Article

Frequency dependence of antidepressant response to left prefrontal repetitive transcranial magnetic stimulation (rTMS) as a function of baseline cerebral glucose metabolism

Department of Psychiatry, University of Pittsburgh, Pittsburgh, Pennsylvania, United States
Biological Psychiatry (Impact Factor: 10.26). 12/1999; 46(12):1603-13. DOI: 10.1016/S0006-3223(99)00195-X
Source: PubMed

ABSTRACT

Recent studies suggest that both high frequency (10-20 Hz) and low frequency (1 Hz) repetitive transcranial magnetic stimulation (rTMS) have an antidepressant effect in some individuals. Electrophysiologic data indicate that high frequency rTMS enhances neuronal firing efficacy and that low frequency rTMS has the opposite effect.
We investigated the antidepressant effects of 10 daily left prefrontal 1 Hz versus 20 Hz rTMS with the hypothesis that within a given subject, antidepressant response would differ by frequency and vary as a function of baseline cerebral glucose metabolism. After baseline PET scans utilizing [18F]-Fluorodeoxyglucose, thirteen subjects participated in a randomized crossover trial of 2 weeks of 20 Hz paired with 2 weeks 1 Hz or placebo rTMS.
We found a negative correlation between degree of antidepressant response after 1 Hz compared to 20 Hz rTMS (r = -0.797, p < .004). Additionally, better response to 20 Hz was associated with the degree of baseline hypometabolism, whereas response to 1 Hz rTMS tended to be associated with baseline hypermetabolism.
These preliminary results suggest that antidepressant response to rTMS might vary as a function of stimulation frequency and may depend on pretreatment cerebral metabolism. Further studies combining rTMS and functional neuroimaging are needed.

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    • "Although we have not compared to such samples, our results add that higher cerebellar CMRglc may be indicative for beneficial response to HF-rTMS treatment , even when controlled for the number of sessionsSpeer et al. 2009) found that the degree of antidepressant response to 1-Hz rTMS correlated with the initial degree of hyperperfusion (H 2 15 O PET) in particular in the cerebellum. This association however was not found with a high frequency approach and 99m Tc-ECD SPECT (Richieri et al. 2011Richieri et al. , 2015), and even a reversed pattern was found (Kimbrell et al. 1999). Methodological differences in stimulation protocol, patient inclusion, and brain imaging method may to some extent be responsible for the discrepant results. "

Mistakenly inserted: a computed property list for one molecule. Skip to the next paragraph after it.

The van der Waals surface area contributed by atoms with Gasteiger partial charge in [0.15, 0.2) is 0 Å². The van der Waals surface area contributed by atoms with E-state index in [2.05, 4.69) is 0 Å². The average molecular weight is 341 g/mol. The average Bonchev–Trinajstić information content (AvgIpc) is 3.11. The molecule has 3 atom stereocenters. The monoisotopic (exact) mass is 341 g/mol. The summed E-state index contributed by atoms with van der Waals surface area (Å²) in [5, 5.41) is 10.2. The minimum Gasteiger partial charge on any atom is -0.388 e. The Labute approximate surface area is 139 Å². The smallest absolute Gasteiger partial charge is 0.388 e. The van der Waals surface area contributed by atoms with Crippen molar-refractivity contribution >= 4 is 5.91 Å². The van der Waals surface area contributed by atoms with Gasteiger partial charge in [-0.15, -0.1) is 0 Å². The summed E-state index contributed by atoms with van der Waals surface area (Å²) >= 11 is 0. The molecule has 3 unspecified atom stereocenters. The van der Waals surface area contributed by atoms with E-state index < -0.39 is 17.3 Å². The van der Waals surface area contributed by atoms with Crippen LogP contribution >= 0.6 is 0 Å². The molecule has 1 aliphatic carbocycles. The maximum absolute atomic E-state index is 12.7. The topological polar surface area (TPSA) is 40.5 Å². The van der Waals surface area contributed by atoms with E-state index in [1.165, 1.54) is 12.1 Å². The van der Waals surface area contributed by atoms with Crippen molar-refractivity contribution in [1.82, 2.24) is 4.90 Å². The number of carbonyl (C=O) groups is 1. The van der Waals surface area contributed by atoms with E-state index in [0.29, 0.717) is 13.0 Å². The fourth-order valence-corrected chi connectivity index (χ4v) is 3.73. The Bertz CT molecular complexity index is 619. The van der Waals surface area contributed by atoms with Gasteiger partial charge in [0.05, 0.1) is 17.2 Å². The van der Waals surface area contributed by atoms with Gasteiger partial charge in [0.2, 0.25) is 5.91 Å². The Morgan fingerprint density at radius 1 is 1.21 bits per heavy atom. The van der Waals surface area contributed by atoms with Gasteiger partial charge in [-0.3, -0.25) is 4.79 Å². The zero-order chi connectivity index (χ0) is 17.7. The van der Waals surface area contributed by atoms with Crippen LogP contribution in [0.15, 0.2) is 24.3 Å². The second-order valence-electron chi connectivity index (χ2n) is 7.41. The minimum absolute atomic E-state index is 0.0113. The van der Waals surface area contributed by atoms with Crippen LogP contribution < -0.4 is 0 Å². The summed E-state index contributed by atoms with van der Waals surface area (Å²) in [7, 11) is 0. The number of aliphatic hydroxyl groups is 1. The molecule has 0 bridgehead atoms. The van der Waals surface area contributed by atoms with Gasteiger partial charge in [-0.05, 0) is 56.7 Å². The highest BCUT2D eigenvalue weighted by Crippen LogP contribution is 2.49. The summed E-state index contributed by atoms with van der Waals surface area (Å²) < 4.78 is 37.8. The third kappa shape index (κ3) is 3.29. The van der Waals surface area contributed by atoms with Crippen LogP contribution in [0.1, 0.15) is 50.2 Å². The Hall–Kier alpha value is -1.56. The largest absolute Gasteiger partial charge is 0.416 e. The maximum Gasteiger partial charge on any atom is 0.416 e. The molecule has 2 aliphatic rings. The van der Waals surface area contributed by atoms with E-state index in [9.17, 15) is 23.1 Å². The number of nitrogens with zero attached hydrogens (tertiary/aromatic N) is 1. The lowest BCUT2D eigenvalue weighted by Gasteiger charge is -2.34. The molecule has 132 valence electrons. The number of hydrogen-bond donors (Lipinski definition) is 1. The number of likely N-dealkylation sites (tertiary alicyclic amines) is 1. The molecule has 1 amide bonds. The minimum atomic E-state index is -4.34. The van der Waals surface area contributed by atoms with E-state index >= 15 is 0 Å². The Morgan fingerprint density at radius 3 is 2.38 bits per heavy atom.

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    ABSTRACT: Repetitive transcranial magnetic stimulation (rTMS) is an evidence based neurostimulation modality used to treat patients with Major Depressive Disorder (MDD). In spite that the duration of current a depressive episode has been put forward as a negative predictor for clinical outcome, little is known about the underlying neurobiological mechanisms of this phenomenon. To address this important issue, in a sample of 43 melancholic stage III treatment resistant antidepressant-free refractory MDD patients, we reanalysed regional cerebral glucose metabolism (CMRglc) before high frequency (HF)-rTMS treatment, applied to the left dorsolateral prefrontal cortex (DLPFC). Besides that a lower baseline cerebellar metabolic activity indicated negative clinical response, a longer duration of the depressive episode was a negative indicator for recovery and negatively influenced cerebellar CMRglc. This exploratory 18FDG PET study is the first to demonstrate that the clinical response of HF-rTMS treatment in TRD patients may depend on the metabolic state of the cerebellum. Our observations could imply that for left DLPFC HF-rTMS non-responders other brain localisations for stimulation, more specifically the cerebellum, may be warranted.
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    • "The PFC-thalamo-limbic (e.g., amygdala) pathway is one of the key circuits implicated in depression [11] and its disruption may be specific to refractory MDD. High-frequency prefrontal rTMS has been reported to enhance cortical excitability/activity [5], [12], [13] and to improve PFC inhibitory functions through enhanced GABA-mediated inhibitory neurotransmission [14], and therefore normalizes the PFC-limbic dys-regulation of the depressive circuit [7], [15]. The amygdala is a major structure in the emotional limbic system of human subjects with depression [16]. "
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    • "Repetitive TMS (rTMS) has been found to exert excitatory or inhibitory modulation on brain activity, depending on the stimulation frequency. High-frequency rTMS (Ͼ10 Hz) has been posited to increase regional brain activity and facilitate synaptic potentiation , whereas low-frequency rTMS (Ͻ1 Hz) downregulates and inhibits brain activity (Kimbrell et al., 1999; George and Belmaker, 2000; Maeda et al., 2000; Speer et al., 2000; Fitzgerald et al., 2006). rTMS has been investigated as a potential treatment for PTSD in several clinical trials (Grisaru et al., 1998; McCann et al., 1998; Rosenberg et al., 2002; Cohen et al., 2004). "
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